Overpopulation is one of the major challenges that India faces today. According to a UN report titled The World Population Prospects: The 2017 Revision, India’s population will surpass China’s in roughly seven years. The report, which was released in June 2017, also highlights the fact that the fertility rate of Indians has more than halved from a staggering 4.97 during 1975-1980 to 2.3 for 2015-2020. By 2025-30, the fertility rate was expected to go down to 2.1 and slide to 1.86 during 2045-50 and 1.78 during 2095-2100, the report had said.
As per the National Family Health Survey-4 (2015-16 data), India’s TFR is 2.2 (down from 2.7 in 2005-06) but there are wide variations between states. While in UP it is 2.7, the figure is 1.6 in Kerala.
Talking about fertility rate,a recent report released by Bhutan shows that the country, which is known for its happiness index, has achived a total fertility rate (TFR) of 1.9. The report titled Bhutan Living Standards Survey Report-2017 aso reveals that the country is headed towards a population reduction after the TFR has gone down to 1.9 from 2.1 in 2012.
Here’s everything you need to know about fertility rate and its situation across the globe :
What is TFR?
TFR is defined as the total number of children born or likely to be born to a woman in her lifetime at the prevailing rate of age-specific fertility in the population. As per the National Family Health Survey-4 (2015-16 data), India’s TFR has come down to 2.2 from 2.7 in 2005-2006 but there are wide variations between states.
Population stabilisation is said to be achieved at a TFR of 2.1 because at that fertility rate, a population just replaces itself. According to WHO, a rate of 2.1 is required to keep the population stable, i.e., newborns will replace those who die without any deficit but if the rate is less than 2.1, fewer people will be born than the number of people who will die.
A higher TFR would mean an increase in population, which in turn will effect the country’s overall demoraphics such as illiteracy and poverty. If the fertility level is reduced, it would not only result in a slower pace of population growth but would also result in a more aged population. As the fertility levels of various countries have gone down, the proportion of older persons has increased while the proportion of younger persons has gone down.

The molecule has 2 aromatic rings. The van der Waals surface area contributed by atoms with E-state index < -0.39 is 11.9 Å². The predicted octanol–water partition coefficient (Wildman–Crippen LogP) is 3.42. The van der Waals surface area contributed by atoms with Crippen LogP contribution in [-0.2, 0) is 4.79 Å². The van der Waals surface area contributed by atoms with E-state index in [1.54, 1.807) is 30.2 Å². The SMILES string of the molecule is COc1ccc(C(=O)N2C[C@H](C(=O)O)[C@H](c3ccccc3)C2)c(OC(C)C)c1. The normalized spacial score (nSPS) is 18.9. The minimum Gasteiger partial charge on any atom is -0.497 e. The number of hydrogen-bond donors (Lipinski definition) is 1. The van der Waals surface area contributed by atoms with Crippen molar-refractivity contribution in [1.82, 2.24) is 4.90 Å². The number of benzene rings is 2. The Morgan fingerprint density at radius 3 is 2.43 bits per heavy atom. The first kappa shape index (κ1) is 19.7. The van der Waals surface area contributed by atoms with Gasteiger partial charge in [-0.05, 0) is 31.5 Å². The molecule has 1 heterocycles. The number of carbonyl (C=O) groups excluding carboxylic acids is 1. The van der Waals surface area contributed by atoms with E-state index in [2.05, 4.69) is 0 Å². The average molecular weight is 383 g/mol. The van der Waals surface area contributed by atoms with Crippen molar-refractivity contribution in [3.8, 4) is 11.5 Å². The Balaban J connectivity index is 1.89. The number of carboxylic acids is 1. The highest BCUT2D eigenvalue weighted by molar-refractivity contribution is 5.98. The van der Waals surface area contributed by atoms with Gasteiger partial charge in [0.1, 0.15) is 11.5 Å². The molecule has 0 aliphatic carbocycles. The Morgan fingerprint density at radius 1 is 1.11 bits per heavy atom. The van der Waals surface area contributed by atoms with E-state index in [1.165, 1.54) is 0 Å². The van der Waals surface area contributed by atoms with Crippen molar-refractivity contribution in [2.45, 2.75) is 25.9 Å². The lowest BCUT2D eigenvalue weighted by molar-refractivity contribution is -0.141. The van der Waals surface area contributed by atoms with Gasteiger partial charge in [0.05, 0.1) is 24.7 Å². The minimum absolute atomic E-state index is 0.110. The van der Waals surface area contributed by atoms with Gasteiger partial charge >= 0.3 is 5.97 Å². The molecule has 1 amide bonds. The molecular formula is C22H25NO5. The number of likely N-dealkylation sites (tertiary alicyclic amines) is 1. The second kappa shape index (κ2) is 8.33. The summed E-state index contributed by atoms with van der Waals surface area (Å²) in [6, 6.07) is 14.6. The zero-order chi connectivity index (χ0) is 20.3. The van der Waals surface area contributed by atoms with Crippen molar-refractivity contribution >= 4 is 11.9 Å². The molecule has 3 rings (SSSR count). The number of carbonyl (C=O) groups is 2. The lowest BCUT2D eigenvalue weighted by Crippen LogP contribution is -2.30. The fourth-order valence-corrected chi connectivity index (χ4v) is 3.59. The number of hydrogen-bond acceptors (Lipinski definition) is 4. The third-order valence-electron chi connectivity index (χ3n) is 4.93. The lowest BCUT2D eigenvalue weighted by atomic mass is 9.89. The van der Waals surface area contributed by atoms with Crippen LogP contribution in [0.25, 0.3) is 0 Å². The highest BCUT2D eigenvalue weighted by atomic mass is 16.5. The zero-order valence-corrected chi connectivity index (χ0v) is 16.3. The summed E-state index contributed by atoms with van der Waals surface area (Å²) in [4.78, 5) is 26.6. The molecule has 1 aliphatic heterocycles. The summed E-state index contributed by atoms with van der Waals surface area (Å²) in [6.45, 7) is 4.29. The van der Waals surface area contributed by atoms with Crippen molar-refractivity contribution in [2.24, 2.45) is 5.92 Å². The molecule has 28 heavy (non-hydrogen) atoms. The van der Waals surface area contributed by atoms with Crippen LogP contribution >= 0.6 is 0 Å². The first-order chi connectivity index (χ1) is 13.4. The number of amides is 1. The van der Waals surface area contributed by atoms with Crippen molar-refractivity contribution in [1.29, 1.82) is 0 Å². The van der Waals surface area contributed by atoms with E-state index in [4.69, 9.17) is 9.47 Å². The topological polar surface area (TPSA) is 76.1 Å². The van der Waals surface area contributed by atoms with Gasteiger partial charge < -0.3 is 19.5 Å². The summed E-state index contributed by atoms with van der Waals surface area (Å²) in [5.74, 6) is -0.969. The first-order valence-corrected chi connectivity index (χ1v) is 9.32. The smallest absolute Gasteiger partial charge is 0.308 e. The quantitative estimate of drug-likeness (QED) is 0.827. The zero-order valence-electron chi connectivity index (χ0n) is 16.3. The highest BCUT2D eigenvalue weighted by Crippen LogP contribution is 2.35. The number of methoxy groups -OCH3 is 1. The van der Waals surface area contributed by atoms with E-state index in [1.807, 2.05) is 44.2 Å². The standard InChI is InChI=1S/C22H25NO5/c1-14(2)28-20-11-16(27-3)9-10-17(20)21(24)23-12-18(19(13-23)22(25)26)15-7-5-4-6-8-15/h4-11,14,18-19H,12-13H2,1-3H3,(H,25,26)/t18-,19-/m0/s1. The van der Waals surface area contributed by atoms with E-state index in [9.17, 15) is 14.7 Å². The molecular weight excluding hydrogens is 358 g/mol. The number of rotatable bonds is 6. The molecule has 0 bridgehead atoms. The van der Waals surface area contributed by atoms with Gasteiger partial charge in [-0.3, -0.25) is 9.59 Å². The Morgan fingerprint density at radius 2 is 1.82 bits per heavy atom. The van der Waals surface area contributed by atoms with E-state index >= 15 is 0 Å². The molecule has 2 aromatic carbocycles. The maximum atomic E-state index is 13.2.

The UN report also suggests that fertility has declined in all regions of the world over the past few years. While in Africa, the region with the highest fertility rates, it has fallen to 4.7 births per woman during the period 2010-2015 from 5.1 births per woman in 2000-2005. It was during the same time period that the fertility levels also fell in Asia from being 2.4 to the current 2.2.
The fertility rates in Latin America and the Caribbean also saw a decline from 2.5 to 2.1 and that of Northern America went down to 1.85 from 2.0. Howver, Europe’s case has been different where the fertility rate has increased from 1.4 births per woman to 1.6 during the same period. And as far as Oceania and its fertiity rate is concerned, it has changed very little since 2000 at 2.4 births per woman during both the periods.
Coming to the least developed nations, they continue to have a relatively high fertility rate at 4.3 births per woman in 2010-2015. These countries have also witnessed a rapid population growth at 2.4 per cent per year. The combined population of 47 such countries is said to rise by 33 per cent between 2017 and 2030 which will take their combined population to 1.9 billion people in 2050 against the current population of one billion.
The total fertility is expected to decrease to 2.2 in 2040-2050 from 2.5 births per woman globally but if Europe and Northern America are concerned, the total fertility is projected to increase to 1.78 from 1.60 in Europe and to 1.89 from 1.85 in Northern America.
Fertility rate is expected to fall in Asia, Latin America and the Caribbean and Oceania. The largest reduction in fertility rate is projected to happen in Africa. Fertility levels in all regions of the world will converge to levels around or below the replacement level by 2095-2100, the report adds.
The report further suggests that 46 per cent of the world’s population lived in countries with a fertility level below 2.1 births per woman in 2010-2015. It says that low-fertility countries now include all of Europe and Northern America along with 19 Asian countries, 15 from Latin America and the Caribbean, 3 in Oceania and 2 African countries.
Among the low-fertility countries, the ones with the largest population are China, USA, Brazil, the Russian Federation, Japan and Vietnam. Sixty-nine per cent of the world’s population is expected to live in countries with fertility levels of less than 2.1 children per woman.
The ten most populous countries with below replacement fertility are China, the United States of America, Brazil, the Russian Federation, Japan, Vietnam, Germany, the Islamic Republic of Iran, Thailand, and the United Kingdom (in order of population size).
According to WHO, the total fertility rate has declined in all South East Asian countries barring Timor-Leste where it has gone up. Out of seven countries that had TFR during 1985-1990 higher than the world average, three (Maldives, Bhutan, Bangladesh) had over 50% decline by 2005-2010, two (Nepal and Myanmar) between 40% and 50%, one (India) 35%, and the remaining one (Timor-Leste) minus 25% (increase instead of decrease)